Some concern for prestige may be just an inevitable feature of social psychology. But for institutions it can easily become pathological. So universities become gigantic conglomerates, involved in all kinds of strange activities like risky real estate deals to increase their endowments, lavish student dorms to attract applications, mergers with neighbouring universities to increase their research ranking, and so on. The more prestige they accumulate the more money they get to invest in more prestige projects, but the more they fret over their numbers. Prestige is a trap that crowds out all other goals. Harvard, for example, must select students who are already prestigious, who are already covered in glory and are probably the least in need of a university education in the world. If it didn't it wouldn't be as prestigious. And it is also no coincidence that the most prestigious universities, though stinking rich with their winnings from the great game, still employ untrained low paid graduate students for much of their actual undergraduate teaching. The prestigious academics they hire don't have time to teach and strain every sinew to avoid it. Every hour spent teaching is an hour lost to their real careers, maintaining and advancing their own social ranking amongst other academics.

The university needs to return to its true purpose. But what is that?

II. The non-solution: liberal arts for all

One of the memes currently going around lefty circles, at least the magazines I read, is a criticism of the new political correctness being imposed by leftist students in American universities. They all seem to share one assumption, declared here by Kenan Malik:

The university is a space for would-be adults to explore new ideas, to expand their knowledge, to interrogate power, to learn how to make an argument. A space within which students can be challenged, even upset or shocked or made angry. It is, as the writer Jill Fillipovic has put it, ‘a place where the student's world expands and pushes them to reach the outer edges – not a place that contracts to meet the student exactly where they are.' To be at a university is to accept the challenge of exploring one's own beliefs and responding to disagreement.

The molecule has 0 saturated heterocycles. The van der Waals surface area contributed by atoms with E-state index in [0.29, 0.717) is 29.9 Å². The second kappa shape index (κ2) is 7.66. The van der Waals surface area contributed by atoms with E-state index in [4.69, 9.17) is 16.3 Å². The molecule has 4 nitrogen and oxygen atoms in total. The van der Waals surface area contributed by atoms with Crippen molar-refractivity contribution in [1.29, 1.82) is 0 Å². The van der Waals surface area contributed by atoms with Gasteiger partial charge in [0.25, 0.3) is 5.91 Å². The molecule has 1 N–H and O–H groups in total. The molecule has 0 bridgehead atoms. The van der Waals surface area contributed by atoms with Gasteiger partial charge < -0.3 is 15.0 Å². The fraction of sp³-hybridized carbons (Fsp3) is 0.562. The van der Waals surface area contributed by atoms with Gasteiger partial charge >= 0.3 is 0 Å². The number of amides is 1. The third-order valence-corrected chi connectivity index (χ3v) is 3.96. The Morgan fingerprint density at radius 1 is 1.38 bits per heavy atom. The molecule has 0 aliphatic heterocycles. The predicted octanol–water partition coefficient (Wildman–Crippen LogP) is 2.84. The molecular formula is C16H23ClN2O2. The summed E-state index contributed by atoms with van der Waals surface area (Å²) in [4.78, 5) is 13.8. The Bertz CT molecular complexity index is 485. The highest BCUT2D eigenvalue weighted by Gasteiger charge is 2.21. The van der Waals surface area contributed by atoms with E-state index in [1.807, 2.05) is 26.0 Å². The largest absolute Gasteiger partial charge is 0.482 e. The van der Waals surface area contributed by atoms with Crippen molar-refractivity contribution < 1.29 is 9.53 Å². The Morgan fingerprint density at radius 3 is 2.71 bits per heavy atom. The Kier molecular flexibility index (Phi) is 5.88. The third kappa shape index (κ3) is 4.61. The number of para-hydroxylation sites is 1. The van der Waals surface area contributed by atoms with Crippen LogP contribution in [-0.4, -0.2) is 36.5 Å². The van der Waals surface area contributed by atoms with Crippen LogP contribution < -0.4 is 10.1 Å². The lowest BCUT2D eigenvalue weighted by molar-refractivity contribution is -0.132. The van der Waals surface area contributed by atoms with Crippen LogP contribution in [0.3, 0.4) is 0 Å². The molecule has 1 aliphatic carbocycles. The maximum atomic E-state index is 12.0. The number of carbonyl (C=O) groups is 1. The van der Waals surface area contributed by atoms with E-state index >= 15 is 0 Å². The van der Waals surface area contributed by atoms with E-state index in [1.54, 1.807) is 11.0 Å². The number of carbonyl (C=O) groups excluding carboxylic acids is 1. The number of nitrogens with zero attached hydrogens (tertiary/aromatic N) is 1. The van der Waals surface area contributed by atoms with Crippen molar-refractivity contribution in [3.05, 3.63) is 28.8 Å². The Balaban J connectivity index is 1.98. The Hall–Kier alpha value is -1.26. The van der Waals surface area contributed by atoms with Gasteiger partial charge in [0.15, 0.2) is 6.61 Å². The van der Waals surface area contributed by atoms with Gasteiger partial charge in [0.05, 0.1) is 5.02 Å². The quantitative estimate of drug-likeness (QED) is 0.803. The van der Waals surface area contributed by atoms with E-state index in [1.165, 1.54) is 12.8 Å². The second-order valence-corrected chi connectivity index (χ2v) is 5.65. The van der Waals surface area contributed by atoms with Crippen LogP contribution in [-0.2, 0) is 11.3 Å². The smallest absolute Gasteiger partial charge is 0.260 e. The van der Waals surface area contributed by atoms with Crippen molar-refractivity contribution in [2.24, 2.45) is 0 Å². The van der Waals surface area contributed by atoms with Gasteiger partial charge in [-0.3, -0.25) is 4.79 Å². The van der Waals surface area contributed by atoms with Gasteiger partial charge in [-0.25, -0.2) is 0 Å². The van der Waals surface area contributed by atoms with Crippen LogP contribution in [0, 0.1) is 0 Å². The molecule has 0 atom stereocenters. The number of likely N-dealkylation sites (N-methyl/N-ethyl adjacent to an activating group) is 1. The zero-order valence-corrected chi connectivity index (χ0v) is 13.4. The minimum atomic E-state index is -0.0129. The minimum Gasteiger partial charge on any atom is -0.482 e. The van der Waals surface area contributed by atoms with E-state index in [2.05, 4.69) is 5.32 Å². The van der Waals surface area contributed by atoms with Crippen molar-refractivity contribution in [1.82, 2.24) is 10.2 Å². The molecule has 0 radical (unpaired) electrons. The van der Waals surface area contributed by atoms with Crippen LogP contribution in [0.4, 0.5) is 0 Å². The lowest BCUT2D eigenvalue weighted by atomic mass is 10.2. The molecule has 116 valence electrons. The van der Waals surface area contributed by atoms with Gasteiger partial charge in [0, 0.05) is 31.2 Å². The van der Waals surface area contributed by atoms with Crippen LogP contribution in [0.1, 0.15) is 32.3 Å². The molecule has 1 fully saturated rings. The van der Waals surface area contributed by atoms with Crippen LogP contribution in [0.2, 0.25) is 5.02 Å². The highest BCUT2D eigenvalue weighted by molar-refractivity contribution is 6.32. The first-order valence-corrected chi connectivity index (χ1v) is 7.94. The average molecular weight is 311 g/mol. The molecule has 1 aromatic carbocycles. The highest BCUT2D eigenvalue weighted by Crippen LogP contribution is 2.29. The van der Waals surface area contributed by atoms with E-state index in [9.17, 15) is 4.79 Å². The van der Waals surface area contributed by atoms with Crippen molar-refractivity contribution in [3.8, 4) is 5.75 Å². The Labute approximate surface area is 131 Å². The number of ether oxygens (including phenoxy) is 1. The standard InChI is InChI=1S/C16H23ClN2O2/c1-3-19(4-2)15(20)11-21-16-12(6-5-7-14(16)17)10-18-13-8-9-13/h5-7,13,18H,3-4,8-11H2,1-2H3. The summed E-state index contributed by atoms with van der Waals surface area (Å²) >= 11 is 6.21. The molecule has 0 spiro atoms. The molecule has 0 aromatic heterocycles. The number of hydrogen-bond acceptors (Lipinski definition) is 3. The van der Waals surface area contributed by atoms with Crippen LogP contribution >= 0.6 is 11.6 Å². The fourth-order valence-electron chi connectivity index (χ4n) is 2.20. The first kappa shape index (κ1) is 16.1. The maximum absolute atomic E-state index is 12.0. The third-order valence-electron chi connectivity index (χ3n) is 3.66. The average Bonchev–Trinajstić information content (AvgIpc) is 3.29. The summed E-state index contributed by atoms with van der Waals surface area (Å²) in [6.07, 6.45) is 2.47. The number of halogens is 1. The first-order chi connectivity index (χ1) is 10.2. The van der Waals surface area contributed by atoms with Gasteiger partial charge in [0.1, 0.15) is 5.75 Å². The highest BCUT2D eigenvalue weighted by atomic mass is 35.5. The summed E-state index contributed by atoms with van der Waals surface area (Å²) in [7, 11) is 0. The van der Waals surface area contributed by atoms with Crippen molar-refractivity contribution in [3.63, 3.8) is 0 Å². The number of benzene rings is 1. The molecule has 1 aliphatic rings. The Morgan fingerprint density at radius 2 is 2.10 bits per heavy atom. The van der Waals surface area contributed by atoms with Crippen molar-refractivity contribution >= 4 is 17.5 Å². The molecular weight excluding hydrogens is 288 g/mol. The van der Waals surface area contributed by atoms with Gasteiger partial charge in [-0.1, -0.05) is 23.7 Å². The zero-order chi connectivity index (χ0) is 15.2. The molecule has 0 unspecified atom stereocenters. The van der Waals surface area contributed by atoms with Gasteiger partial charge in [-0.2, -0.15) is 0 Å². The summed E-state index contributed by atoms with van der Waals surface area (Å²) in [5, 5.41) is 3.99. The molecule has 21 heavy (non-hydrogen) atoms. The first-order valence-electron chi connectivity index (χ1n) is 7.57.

Isn't it pretty to think so. But the real world is often disappointing. It is obvious that most students in most degree programmes do not go to university to expand their moral horizons, but to get jobs (the ones enrolled in vocational courses) or perhaps learn interesting things (the ones in social and natural sciences). Nor is that the motivation of the parents who help them choose what to study. Nor is it the interest of the teaching or research faculty of most departments. Nor has it ever been otherwise. With the exception of a handful of American colleges, universities have never historically been primarily about moral development, even if they were sometimes obliged to impose religious conventions of morality on students and faculty with great fanfare as a condition of their license to operate.

When one drills down it is clear that this conception of the university only really exists in the humanities: those subjects like literature and philosophy concerned with the study of culture – the human condition – and which are fundamentally useless and add nothing to human knowledge besides commentary. The purpose they have valorised instead is a good and important one – the critical self-understanding of ourselves – that naturally comes with a lot more explicit moralising than the implicit ideologies of human capital formation or human knowledge creation that should drive vocational and natural sciences departments, respectively. Hence, the humanities' obsession with the moral growth of their students, often confusing their explication of leftist moralisms for moral philosophy or critical thinking – what students really get is more of a moral education in the Catholic church sense. In their hands, for example, reading novels has changed from a private pleasure to a moral duty to self-improvement by training your ability to empathise with the other (previously).